Early Learning Childcare Learning maths

Early Learning Childcare: Learning Maths

23 June 2024
Posted by: Chelsea

Although not all of us are naturally gifted with numbers, a basic ability to understand and manipulate simple figures is almost essential for survival in the modern world.

In early learning childcare techniques, children are helped to enhance their awareness and skills in this area.

Early learning childcare: Numbers and fear

The majority of children will, from their earliest days, automatically start to learn something about numbers.

This often starts with an awareness of concepts such as ‘more’ and ‘less’ with an associated effort to try and quantify those things. From 12-24 months, babies and toddlers will start to grasp ideas such as bigger and smaller. Many will quickly show an ability to understand that two sweeties are more than one and enthusiastically demonstrate that by preferring the two on the table to the one, perhaps trying to snaffle the one after they’ve just eaten the two!

Around this age, most children will be able to start to count small numbers and although mistakes will be plentiful, progress in their counting and number awareness should increase as they pass 2 years of age.

By around 2-2.5 years, most younger children should be able to count in sequence objects up to low numbers.

Most of this will be trauma-free for parents and early learning childcare specialists but for reasons that remain unclear, at around 3-4 years old, significant numbers of children start to develop an inhibition about working with numbers and what by then they might be calling ‘sums’.

The technical term for this is “numerophobia” although it’s more commonly referred to as “maths anxiety”. Academic studies have found clear measurable evidence for this in children as young as 5-6.

Numbers anxiety is a widespread condition, though not all children are affected and many only experience very mild versions of it. For some though, it can have a severe impact and might significantly delay their development of arithmetic skills.

Extensive research has failed to identify the cause or causes of this anxiety. In a small percentage of cases, it may be attributable to dyscalculia – a condition linked to dyspraxia. Dyscalculia can affect the cognitive centres that work with numbers, meaning that children (and adults) so affected may find it much more difficult to manipulate numbers than other people.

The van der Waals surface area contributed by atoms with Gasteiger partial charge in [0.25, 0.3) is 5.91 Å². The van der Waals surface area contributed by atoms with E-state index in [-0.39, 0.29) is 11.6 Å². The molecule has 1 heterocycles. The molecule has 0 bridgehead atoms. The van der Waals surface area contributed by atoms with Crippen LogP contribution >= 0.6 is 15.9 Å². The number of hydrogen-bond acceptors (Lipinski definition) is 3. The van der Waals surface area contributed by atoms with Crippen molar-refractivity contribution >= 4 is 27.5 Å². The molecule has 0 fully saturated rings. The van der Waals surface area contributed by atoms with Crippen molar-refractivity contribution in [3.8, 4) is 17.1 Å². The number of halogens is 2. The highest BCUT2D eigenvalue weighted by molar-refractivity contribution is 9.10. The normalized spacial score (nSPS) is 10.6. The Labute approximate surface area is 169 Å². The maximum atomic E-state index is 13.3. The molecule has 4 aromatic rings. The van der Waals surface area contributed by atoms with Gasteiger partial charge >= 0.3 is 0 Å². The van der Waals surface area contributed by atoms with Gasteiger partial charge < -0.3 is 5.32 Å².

However, in the majority of cases, it is presumed that maths anxiety is somehow contagious and is ‘transmitted’ to children by:

  • parental anxiety and impatience arising from perceptions of slow progress;
  • parental self-doubt relating to personal insecurities with maths;
  • older siblings and others communicating their maths fears to children.

The role of early learning childcare

Our approach will vary depending on the age of the children concerned.

However, we adopt certain principles from day 1, irrespective of the age of the child:

  • numbers are fun and can be used in games/play;
  • everybody can use them – you don’t need to be clever or special;
  • everybody gets them wrong from time to time – that’s fun too;
  • the more you learn about numbers, the easier and more fun they become;
  • nobody ever gets ‘told off’ for making a mistake.

Our approach can’t, in itself, guarantee that children won’t develop maths anxiety.

If, for example, older siblings or friends constantly tell a child that numbers are “hard”, then that can make it more difficult to persuade them otherwise in an early learning centre environment.

So, parental cooperation is often critically important in helping early learning centres overcome any inhibitions and avoid maths anxiety creeping in.

If you’d like to know more about what role numbers and sums play in our programs, why not arrange an appointment to come and see us? We’d love to meet you and discuss this area further.

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